WASHINGTON: The US is “watching very closely” India’s growing ties with Iran after it recently pledged USD 500 million for developing the Chabahar port and will see if its legal parameters and requirements are being met, the Obama Administration has told lawmakers.
As of now, there is no military or counterterrorism cooperation between the two countries that could be a cause of concern for the US, Assistant Secretary of State for South and Central Asia Nisha Desai Biswal told members of the Senate Foreign Relations Committee during a Congressional hearing.
She said the US is “watching very closely” India’s relationship with Iran.
“We also track very closely what their economic engagement is and make sure they understand what we believe are legal parameters and requirements,” Biswal said.
“With respect to the announcement in the Chabahar port, we have been very clear with the Indians on what we believe are the continuing restrictions on the activities with respect to Iran and what we have done,” she said.
She was responding to a question on Prime Minister Narendra Modi’s Iran visit from Senator Ben Cardin, Ranking member of the Senate Foreign Relations Committee yesterday.
Modi’s visit, that saw the signing of a bilateral pact to develop the Chabahar port for which India will invest USD 500 million, came months after the lifting of international sanctions on Iran following Tehran’s historic nuclear deal with the Western powers over its contentious atomic programme.
“Obviously nothing appears to be in violations of our agreements. But how do we see India as partner in fighting extremism and financing terrorism?” Cardin said as he expressed concerns that India’s economic relationship with Iran would further boost Tehran’s alleged activities to support various terrorist groups.
She said that India’s burgeoning ties with Iran are driven by ever growing energy needs and using the Persian Gulf nation as a gateway into Afghanistan and Central Asia.
Biswal in her answer said that “they (Indians) have been very responsive and receptive to our briefings, to what we believe the line is. And we have to examine the details of the Chabahar announcement to see where it falls in that place.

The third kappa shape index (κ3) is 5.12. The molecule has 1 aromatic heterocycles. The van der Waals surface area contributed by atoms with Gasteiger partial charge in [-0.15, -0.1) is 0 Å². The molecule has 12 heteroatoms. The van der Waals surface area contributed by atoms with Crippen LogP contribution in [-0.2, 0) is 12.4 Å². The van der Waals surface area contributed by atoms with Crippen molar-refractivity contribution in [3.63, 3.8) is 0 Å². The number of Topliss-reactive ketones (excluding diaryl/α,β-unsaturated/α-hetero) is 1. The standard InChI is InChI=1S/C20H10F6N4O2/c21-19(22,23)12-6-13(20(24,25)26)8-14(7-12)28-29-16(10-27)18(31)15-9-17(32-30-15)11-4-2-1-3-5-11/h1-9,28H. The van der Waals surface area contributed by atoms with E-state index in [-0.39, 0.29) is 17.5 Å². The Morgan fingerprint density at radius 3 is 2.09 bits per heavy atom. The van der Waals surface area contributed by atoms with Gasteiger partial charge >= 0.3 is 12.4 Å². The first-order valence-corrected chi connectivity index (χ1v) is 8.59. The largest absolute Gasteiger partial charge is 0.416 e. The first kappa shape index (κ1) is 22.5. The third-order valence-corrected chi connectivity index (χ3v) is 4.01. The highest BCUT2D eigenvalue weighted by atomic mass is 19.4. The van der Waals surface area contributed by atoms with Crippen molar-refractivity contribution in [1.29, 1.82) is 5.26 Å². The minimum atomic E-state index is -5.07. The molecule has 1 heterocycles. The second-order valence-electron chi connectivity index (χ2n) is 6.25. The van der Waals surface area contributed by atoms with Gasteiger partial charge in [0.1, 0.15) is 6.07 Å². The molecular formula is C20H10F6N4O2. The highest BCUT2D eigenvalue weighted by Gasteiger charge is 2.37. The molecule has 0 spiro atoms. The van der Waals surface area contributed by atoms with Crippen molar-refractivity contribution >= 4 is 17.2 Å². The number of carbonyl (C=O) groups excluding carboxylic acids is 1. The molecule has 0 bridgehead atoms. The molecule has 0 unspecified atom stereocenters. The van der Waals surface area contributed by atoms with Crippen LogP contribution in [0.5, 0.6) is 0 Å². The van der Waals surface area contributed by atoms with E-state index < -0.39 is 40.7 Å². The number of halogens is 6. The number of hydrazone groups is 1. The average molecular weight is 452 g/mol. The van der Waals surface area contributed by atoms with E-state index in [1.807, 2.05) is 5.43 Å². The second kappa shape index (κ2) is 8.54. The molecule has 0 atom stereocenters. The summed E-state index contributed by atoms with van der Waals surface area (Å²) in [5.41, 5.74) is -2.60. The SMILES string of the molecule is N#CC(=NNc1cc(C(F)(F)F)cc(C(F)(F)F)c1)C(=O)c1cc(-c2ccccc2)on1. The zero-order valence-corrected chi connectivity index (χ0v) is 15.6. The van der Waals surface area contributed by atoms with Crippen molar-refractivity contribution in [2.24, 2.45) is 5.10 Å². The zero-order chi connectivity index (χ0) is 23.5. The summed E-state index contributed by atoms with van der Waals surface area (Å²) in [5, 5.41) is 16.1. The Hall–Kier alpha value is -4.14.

“But with respect to India’s relationship with Iran, which I do believe is primarily focused on economics and energy issues, we do recognise that from the Indian perspective that Iran represents for India a gateway into Afghanistan and Central Asia.”
“For India to be able to contribute to the economic development of Afghanistan, it needs access that it does not readily have across its land boundary. And India is seeking to deepen its energy relationship with the Central Asian countries and looking for routes that would facilitate that.
“That said we have been very clear with the Indians what our security concerns have been and we would continue to engage them on those issues,” said the US official.
Cardin said: “I just hope that we are getting candid discussions. Economic issues, I understand. But if it is also be used as a way to increase their capacity to support terrorism, we need to know that we have a reliable partner in India in fighting terrorism. I assume those candid discussions are taking place.”
“They are absolutely,” Biswal responded, adding that India has been consistent partner of the US even when it has adversely impacted its economic interest.
“But some of these 12 agreements that (India) just signed with Iran have to do with increased trade between the two countries,” Senator David Perdue from Georgia rued.
Referring to the Iranian agreement, Biswal said now some of the activities are permissible, which earlier were prohibited.
“We do not have the details yet of the agreements that have been signed and we will work to engage with our Indian counterparts to better understand the specific details,” she said.–PTI